signpostsWhile annual strategic planning is common in the corporate world, many small businesses neglect this important step in preparing for the coming year. If you haven't started yet, there's still time -- and the tips below might help you.
I recently attended a presentation on small-business planning by Pat Mayfield, author of several books and the current executive director of the Golden Gate Business Association, and she outlined several steps that can help:
Establish a clear mission. Always start with your company mission, and align your goals to it.
Work backwards. Start with where you would like to wind up at the end of the year, in terms of sales or other relevant targets.
Be realistic, then try stretching. Write down what you think is reasonable to accomplish. Then challenge yourself a little to extend the goal a little further.
Keep in mind the worst-case scenario. "I often hear of small businesses failing because they didn't have enough reserves -- many times it's because they didn't plan," Mayfield said. Whether it's reserve funding or having all your data backed up or some other possible disaster, review what you would do in such an emergency -- it may help you do avoid it.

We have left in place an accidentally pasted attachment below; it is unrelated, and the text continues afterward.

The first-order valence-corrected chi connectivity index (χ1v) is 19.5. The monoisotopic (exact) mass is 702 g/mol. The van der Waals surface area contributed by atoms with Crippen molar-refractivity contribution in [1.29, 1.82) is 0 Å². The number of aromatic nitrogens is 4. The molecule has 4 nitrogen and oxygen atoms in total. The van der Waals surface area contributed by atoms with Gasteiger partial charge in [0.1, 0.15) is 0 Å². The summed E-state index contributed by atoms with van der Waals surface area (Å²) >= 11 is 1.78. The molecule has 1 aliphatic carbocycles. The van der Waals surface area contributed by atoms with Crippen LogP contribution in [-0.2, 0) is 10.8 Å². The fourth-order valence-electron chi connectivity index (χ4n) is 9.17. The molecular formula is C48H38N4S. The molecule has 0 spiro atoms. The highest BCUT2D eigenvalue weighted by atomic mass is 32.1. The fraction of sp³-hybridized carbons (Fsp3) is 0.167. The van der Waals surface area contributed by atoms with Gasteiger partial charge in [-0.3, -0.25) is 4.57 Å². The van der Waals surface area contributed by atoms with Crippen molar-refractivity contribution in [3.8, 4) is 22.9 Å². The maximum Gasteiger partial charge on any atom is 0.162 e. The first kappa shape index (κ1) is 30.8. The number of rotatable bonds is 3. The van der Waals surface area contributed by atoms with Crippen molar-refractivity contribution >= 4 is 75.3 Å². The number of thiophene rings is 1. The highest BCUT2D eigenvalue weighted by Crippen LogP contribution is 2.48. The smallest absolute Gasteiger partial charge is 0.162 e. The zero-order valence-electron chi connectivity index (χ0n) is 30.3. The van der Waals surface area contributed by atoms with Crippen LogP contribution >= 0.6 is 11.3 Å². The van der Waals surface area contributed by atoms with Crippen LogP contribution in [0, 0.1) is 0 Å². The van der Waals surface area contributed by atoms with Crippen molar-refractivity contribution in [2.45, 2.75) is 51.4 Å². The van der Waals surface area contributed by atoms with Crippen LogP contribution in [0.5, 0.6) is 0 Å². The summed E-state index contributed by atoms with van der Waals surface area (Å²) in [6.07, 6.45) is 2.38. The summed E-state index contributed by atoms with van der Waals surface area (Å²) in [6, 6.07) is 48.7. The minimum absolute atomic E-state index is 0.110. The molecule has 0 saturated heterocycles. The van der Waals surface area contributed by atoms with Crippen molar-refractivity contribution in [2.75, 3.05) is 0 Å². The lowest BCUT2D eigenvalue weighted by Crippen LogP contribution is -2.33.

Outline your strategies and tactics. Keep it simple and specific.
Mayfield suggested using the basic questions of journalism -- who? what? where? when? why? and how? -- to guide you in writing down your plans.
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(Full disclosure: Pat Mayfield is a friend and neighbor of mine. I have found her books and presentations to be very helpful.)